To streamline your visa process, visit France-Visas.They will tell you exactly which documents you’ll need based on your nationality.

You will likely need to provide the following documents, if not more:

  • Your educational transcripts, either from your high school or previous degree
  • Copy of your passport
  • Copy of your birth certificate
  • Proof of funds to be able to live in France for the duration of your program
  • Proof of enrollment
  • Other personal information such as your social insurance number, address
  • Proficiency test in French (if required)
  • Proficiency test in English (if required)
  • A letter of intent or personal essay (depending on the program and school)

After you arrive in France, you’ll need to register yourself at the French Office of Immigration and Integration (OFII) and undergo a medical exam.

Planning to stay in France long-term?If you want to stay longer than one year, you will have to apply for a French residence permit, or carte de séjour.

French university tuition fees

Tuition fees for French universities are relatively low compared to schools around the world -- it’s one of the biggest differences between American and French universities!

Currently, the cost of one year in a French university looks like this:


EU/EEA and Swiss students:

  • Bachelors: €170 a year
  • Masters: €243 per year
  • PhD: €380 per year

International students:

  • Bachelors: €2,770 (~US$3,100) per year
  • Masters: €3,770 (~US$4,240) per year
  • PhD: €380 (~US$430) per year

Scholarships and grants to French universities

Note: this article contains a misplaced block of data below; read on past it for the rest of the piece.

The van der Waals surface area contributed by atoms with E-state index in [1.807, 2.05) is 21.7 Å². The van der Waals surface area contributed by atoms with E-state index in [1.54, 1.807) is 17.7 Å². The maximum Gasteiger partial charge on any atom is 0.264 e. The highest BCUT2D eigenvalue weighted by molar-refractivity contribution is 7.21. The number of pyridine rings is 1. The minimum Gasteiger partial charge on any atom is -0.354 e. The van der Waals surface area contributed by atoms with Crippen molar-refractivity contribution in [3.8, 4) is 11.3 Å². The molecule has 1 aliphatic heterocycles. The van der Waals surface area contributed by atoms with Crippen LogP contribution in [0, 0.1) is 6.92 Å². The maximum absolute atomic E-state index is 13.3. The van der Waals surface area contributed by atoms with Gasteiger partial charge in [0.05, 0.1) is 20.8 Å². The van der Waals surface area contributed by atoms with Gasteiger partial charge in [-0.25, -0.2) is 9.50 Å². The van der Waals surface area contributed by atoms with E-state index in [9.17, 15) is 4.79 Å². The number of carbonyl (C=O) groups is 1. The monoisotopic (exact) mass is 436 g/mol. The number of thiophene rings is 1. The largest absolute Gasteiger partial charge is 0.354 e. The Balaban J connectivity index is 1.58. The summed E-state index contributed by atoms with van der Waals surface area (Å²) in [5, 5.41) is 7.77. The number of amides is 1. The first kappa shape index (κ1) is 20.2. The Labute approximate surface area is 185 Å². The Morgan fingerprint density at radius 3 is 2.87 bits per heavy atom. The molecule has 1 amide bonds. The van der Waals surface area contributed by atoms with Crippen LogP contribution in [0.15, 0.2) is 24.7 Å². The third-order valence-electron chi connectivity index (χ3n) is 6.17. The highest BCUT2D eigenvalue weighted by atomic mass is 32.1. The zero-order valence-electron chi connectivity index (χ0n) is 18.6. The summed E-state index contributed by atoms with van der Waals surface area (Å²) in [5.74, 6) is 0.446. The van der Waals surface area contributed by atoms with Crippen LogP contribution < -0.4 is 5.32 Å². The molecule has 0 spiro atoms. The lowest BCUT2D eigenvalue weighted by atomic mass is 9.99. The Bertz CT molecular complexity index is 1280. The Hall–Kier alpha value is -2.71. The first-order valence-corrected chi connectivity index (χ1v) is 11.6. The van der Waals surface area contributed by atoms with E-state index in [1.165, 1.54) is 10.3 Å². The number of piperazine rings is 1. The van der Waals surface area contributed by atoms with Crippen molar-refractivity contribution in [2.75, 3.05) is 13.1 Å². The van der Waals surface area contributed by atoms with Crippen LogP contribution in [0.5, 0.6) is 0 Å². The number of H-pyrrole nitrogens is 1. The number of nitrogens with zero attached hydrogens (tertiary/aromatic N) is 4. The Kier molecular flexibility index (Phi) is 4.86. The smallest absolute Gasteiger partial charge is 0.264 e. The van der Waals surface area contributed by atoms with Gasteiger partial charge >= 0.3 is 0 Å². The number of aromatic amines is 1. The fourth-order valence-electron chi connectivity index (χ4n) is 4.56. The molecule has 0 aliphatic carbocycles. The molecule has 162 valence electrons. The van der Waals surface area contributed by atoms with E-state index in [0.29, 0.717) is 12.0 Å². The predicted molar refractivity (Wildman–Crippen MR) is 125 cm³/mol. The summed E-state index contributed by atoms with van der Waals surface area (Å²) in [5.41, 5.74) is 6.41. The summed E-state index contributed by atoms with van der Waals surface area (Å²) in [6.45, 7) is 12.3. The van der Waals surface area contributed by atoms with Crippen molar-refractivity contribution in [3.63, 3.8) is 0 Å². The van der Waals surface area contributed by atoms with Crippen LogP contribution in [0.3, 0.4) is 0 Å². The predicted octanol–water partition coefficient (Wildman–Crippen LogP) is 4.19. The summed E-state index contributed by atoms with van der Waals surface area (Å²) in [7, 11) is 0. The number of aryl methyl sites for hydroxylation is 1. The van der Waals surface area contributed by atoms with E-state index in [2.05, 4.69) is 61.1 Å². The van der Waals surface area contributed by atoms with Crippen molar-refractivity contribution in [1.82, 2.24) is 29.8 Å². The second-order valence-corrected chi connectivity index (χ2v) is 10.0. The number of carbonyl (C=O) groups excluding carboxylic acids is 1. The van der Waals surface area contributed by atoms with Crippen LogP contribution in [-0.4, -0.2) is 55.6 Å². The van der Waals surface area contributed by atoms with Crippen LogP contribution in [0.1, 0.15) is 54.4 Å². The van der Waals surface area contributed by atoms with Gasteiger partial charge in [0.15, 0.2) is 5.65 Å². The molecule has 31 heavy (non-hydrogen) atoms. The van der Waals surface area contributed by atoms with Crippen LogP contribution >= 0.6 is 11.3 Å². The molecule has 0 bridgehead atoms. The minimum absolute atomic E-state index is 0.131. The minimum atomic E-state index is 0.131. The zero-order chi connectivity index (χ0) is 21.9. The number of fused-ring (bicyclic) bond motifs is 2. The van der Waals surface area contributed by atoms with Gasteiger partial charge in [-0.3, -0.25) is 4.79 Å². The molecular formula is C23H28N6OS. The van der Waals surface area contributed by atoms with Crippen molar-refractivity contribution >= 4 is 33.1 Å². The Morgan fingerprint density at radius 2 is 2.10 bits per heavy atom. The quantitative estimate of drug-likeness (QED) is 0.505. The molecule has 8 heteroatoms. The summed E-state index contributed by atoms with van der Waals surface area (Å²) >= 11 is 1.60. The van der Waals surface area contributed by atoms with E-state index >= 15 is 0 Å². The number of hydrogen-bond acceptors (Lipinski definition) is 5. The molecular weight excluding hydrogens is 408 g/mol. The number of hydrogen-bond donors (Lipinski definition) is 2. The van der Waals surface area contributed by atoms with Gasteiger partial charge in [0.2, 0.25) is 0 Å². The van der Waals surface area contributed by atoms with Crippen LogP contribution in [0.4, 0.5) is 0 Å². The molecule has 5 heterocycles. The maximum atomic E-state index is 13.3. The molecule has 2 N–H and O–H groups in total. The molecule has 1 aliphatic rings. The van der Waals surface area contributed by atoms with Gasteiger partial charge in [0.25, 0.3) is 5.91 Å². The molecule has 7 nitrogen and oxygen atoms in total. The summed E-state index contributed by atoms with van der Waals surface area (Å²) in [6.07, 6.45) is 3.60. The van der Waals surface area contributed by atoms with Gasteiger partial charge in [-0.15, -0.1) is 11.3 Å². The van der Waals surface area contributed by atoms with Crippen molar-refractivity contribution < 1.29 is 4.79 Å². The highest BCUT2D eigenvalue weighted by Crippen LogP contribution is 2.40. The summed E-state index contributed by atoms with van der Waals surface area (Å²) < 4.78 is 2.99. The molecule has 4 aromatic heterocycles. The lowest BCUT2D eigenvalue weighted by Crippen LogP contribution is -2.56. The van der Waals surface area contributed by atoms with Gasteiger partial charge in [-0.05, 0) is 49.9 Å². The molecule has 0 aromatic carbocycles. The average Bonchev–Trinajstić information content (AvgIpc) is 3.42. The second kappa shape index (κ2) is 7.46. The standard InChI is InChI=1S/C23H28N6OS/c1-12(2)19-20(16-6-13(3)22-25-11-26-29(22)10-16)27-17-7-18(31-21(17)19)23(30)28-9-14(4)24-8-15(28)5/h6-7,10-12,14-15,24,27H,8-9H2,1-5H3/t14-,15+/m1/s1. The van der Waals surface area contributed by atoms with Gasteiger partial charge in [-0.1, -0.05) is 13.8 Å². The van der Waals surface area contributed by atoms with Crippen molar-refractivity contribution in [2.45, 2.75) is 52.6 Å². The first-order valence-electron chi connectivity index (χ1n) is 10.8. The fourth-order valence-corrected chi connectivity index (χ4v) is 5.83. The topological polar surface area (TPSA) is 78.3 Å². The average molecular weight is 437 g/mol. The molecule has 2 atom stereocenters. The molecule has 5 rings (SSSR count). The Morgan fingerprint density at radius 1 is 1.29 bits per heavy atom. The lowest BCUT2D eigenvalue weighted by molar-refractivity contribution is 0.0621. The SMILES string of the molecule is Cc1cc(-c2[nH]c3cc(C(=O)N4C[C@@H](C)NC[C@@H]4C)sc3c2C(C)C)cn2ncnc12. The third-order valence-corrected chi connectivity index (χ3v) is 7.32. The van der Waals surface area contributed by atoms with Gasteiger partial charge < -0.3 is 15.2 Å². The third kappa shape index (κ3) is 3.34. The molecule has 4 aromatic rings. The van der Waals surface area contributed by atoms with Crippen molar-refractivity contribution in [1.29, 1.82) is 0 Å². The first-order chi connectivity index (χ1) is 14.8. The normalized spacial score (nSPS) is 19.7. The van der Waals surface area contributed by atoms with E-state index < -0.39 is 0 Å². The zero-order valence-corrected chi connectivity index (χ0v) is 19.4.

Several grants are offered to international students through cultural programs in their respective French embassies and consulates. Research grants are also offered to international students for doctoral or postdoctoral research, as long as they have lived in France for at least two years and pay French taxes.

You can find a list of available scholarships in the CampusBourses database.

Grants are also given through the Erasmus Mundus program, a subsection of the Erasmus program. The original program allows Erasmus students from different European countries spend time in another European country to work or study. The grants allotted for the Mundus program are for Masters, Doctoral and other special projects. It is open to non-Europeans.

Student accommodation in France


Okay, so you’ve been accepted into your program and have sorted out your visa. Now you just need a place to crash! Never fear -- check out our article on how to find the best place for your student situation.